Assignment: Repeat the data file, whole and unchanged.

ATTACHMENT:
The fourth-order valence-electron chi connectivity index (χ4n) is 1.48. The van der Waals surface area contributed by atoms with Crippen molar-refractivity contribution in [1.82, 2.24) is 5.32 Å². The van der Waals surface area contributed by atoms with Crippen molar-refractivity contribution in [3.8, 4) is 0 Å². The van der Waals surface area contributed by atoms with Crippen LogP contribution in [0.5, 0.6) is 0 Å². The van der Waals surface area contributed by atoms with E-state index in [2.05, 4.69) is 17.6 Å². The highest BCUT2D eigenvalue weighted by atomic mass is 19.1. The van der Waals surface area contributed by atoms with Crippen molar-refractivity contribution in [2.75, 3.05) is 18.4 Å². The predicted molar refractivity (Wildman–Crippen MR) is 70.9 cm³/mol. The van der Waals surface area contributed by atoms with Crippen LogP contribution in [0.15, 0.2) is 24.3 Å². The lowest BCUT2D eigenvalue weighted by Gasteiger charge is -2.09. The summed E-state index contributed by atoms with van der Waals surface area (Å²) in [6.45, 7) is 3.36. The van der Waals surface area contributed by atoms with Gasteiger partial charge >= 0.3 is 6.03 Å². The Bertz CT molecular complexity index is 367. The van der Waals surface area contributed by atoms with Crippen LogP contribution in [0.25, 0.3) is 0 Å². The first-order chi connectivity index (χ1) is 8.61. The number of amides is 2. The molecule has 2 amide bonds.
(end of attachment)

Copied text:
The fourth-order valence-electron chi connectivity index (χ4n) is 1.48. The van der Waals surface area contributed by atoms with Crippen molar-refractivity contribution in [1.82, 2.24) is 5.32 Å². The van der Waals surface area contributed by atoms with Crippen molar-refractivity contribution in [3.8, 4) is 0 Å². The van der Waals surface area contributed by atoms with Crippen LogP contribution in [0.5, 0.6) is 0 Å². The van der Waals surface area contributed by atoms with E-state index in [2.05, 4.69) is 17.6 Å². The highest BCUT2D eigenvalue weighted by atomic mass is 19.1. The van der Waals surface area contributed by atoms with Crippen molar-refractivity contribution in [2.75, 3.05) is 18.4 Å². The predicted molar refractivity (Wildman–Crippen MR) is 70.9 cm³/mol. The van der Waals surface area contributed by atoms with Crippen LogP contribution in [0.15, 0.2) is 24.3 Å². The lowest BCUT2D eigenvalue weighted by Gasteiger charge is -2.09. The summed E-state index contributed by atoms with van der Waals surface area (Å²) in [6.45, 7) is 3.36. The van der Waals surface area contributed by atoms with Gasteiger partial charge >= 0.3 is 6.03 Å². The Bertz CT molecular complexity index is 367. The van der Waals surface area contributed by atoms with Crippen LogP contribution in [0.25, 0.3) is 0 Å². The first-order chi connectivity index (χ1) is 8.61. The number of amides is 2. The molecule has 2 amide bonds.